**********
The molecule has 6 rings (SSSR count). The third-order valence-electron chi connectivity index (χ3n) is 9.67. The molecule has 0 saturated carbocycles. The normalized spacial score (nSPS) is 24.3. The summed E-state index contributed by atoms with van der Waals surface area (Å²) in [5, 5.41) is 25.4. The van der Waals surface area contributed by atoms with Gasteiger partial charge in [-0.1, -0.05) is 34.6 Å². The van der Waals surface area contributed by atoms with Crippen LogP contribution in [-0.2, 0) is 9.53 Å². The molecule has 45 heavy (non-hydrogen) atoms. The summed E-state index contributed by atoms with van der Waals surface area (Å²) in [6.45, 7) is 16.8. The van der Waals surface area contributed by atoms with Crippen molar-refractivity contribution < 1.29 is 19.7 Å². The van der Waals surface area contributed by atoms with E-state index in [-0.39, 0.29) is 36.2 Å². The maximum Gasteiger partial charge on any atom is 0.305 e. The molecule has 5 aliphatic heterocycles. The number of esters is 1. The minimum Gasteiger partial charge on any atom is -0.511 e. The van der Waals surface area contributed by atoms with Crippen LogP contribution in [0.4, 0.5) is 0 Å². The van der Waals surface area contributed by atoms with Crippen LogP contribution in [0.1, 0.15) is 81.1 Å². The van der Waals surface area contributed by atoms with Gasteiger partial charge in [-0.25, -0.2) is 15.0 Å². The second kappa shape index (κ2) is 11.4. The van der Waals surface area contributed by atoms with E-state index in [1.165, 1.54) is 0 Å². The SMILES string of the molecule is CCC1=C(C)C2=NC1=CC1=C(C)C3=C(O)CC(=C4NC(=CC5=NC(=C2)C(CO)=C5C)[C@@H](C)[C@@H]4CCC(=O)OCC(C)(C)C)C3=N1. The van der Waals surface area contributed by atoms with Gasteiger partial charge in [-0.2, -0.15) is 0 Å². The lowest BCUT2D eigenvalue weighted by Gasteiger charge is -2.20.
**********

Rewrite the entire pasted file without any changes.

The molecule has 6 rings (SSSR count). The third-order valence-electron chi connectivity index (χ3n) is 9.67. The molecule has 0 saturated carbocycles. The normalized spacial score (nSPS) is 24.3. The summed E-state index contributed by atoms with van der Waals surface area (Å²) in [5, 5.41) is 25.4. The van der Waals surface area contributed by atoms with Gasteiger partial charge in [-0.1, -0.05) is 34.6 Å². The van der Waals surface area contributed by atoms with Crippen LogP contribution in [-0.2, 0) is 9.53 Å². The molecule has 45 heavy (non-hydrogen) atoms. The summed E-state index contributed by atoms with van der Waals surface area (Å²) in [6.45, 7) is 16.8. The van der Waals surface area contributed by atoms with Crippen molar-refractivity contribution < 1.29 is 19.7 Å². The van der Waals surface area contributed by atoms with E-state index in [-0.39, 0.29) is 36.2 Å². The maximum Gasteiger partial charge on any atom is 0.305 e. The molecule has 5 aliphatic heterocycles. The number of esters is 1. The minimum Gasteiger partial charge on any atom is -0.511 e. The van der Waals surface area contributed by atoms with Crippen LogP contribution in [0.4, 0.5) is 0 Å². The van der Waals surface area contributed by atoms with Crippen LogP contribution in [0.1, 0.15) is 81.1 Å². The van der Waals surface area contributed by atoms with Gasteiger partial charge in [-0.25, -0.2) is 15.0 Å². The second kappa shape index (κ2) is 11.4. The van der Waals surface area contributed by atoms with E-state index in [1.165, 1.54) is 0 Å². The SMILES string of the molecule is CCC1=C(C)C2=NC1=CC1=C(C)C3=C(O)CC(=C4NC(=CC5=NC(=C2)C(CO)=C5C)[C@@H](C)[C@@H]4CCC(=O)OCC(C)(C)C)C3=N1. The van der Waals surface area contributed by atoms with Gasteiger partial charge in [-0.2, -0.15) is 0 Å². The lowest BCUT2D eigenvalue weighted by Gasteiger charge is -2.20.